The hub was initiated in partnership with International Union for Conservation of Nature (IUCN) that conducted the first opportunity assessment and mapping study to identify priority landscapes to be restored.
According to Charles Karangwa, the hub coordinator, the objective is to specifically be looking at ways to provide technical support, funding and incentives to forest restoration programs in more than 24 countries of the region.
Jesca Eriyo, the deputy Secretary General of East African Community, said the launch of the new hub is in line with Bonn Challenge, which is the largest world initiative on forest landscape restoration launched in Germany in 2011. Governments, civil societies and private sector target to restore 150 million hectares of forests by 2020 and 350 million hectares by 2030.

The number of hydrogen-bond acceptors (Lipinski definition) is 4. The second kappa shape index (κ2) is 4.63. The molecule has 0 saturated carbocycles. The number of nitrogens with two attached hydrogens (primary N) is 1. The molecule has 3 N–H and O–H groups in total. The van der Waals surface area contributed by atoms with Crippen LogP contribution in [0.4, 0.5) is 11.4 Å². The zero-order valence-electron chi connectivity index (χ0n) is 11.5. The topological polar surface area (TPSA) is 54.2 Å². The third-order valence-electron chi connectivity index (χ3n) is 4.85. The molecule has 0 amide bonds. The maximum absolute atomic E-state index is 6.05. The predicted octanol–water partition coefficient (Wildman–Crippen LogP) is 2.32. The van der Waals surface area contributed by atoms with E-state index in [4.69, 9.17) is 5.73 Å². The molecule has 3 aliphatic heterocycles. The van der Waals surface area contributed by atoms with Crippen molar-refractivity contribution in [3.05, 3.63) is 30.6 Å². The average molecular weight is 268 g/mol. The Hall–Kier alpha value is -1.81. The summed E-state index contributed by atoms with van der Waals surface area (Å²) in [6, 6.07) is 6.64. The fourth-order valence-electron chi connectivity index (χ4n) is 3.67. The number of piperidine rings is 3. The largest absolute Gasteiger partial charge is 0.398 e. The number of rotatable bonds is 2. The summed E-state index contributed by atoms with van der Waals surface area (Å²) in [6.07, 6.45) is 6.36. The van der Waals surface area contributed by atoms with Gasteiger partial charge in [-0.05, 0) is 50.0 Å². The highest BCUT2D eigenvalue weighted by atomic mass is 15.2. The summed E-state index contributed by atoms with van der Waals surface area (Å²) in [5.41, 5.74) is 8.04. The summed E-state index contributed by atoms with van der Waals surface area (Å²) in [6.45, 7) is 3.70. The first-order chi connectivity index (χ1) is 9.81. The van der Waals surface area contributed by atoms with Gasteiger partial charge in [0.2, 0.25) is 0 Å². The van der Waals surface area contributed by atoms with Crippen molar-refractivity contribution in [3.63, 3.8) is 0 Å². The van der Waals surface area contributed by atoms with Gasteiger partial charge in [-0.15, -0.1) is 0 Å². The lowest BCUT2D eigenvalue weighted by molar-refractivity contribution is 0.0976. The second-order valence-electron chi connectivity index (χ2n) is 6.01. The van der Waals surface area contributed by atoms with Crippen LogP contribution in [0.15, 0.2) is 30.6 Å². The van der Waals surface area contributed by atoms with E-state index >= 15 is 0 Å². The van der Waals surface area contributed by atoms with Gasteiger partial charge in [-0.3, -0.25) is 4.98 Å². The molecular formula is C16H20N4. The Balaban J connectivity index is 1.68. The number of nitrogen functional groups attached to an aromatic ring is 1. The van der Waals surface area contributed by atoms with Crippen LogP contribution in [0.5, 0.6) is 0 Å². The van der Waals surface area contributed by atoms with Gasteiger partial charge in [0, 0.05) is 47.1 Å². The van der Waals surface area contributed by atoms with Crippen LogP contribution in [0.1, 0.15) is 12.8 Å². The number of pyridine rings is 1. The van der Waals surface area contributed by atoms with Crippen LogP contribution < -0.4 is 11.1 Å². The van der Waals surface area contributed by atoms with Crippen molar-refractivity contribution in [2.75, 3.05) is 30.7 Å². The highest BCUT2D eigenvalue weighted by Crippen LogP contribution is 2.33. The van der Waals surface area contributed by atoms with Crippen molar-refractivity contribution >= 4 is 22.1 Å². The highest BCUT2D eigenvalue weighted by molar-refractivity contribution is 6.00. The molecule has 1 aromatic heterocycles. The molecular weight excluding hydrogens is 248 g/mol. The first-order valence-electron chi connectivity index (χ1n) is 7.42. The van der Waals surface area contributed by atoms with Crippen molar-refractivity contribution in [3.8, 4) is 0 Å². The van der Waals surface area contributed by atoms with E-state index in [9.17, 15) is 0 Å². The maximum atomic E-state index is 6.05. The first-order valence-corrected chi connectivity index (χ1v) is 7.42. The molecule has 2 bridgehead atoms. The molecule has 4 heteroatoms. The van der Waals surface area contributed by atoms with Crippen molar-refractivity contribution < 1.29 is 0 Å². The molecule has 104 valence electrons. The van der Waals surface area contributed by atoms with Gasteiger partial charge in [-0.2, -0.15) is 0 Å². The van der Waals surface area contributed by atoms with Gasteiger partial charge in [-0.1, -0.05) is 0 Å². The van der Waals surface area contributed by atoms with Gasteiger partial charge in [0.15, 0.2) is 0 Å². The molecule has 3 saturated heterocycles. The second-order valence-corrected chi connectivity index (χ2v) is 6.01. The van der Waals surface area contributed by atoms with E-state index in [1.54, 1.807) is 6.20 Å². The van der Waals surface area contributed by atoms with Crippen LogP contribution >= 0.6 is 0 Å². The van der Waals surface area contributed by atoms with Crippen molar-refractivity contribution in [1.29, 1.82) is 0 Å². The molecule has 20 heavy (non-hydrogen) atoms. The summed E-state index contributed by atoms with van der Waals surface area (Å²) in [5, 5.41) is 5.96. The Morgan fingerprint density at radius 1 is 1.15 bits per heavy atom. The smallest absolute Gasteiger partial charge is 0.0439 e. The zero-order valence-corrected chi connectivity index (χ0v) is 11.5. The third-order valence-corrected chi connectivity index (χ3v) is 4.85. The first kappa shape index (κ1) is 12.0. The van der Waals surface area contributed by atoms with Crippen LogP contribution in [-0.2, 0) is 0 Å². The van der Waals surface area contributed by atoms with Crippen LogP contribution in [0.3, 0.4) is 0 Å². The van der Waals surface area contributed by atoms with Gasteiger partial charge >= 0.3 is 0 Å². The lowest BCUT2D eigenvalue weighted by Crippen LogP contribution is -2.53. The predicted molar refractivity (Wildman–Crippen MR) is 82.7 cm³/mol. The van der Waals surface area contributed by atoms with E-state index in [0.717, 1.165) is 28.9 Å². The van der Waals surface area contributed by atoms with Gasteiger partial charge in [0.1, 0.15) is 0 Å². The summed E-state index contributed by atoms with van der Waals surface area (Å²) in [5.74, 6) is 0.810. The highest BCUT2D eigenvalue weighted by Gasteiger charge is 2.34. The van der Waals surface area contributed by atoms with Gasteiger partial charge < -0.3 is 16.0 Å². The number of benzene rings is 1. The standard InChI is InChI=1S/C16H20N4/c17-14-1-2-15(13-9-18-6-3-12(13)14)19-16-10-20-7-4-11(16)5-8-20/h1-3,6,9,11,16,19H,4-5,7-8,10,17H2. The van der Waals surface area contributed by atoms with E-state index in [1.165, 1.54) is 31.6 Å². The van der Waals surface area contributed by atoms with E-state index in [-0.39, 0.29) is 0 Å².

The target by 2020 could bring net benefits of over $85 billion per year to national economies while by 2030 benefits could rise to $5.5 trillion and reduce carbon emissions by 11 percent as part of Reducing Emissions from Degraded Land and Forests program.
“Annually over 55,000 million of hectares are degraded in the region. And this is affecting ecosystems, biodiversity and tourism. We have to build the capacity of the center to deal with such issues. Restoration needs resources and we have to educate community, give them other alternatives,” Eriyo said.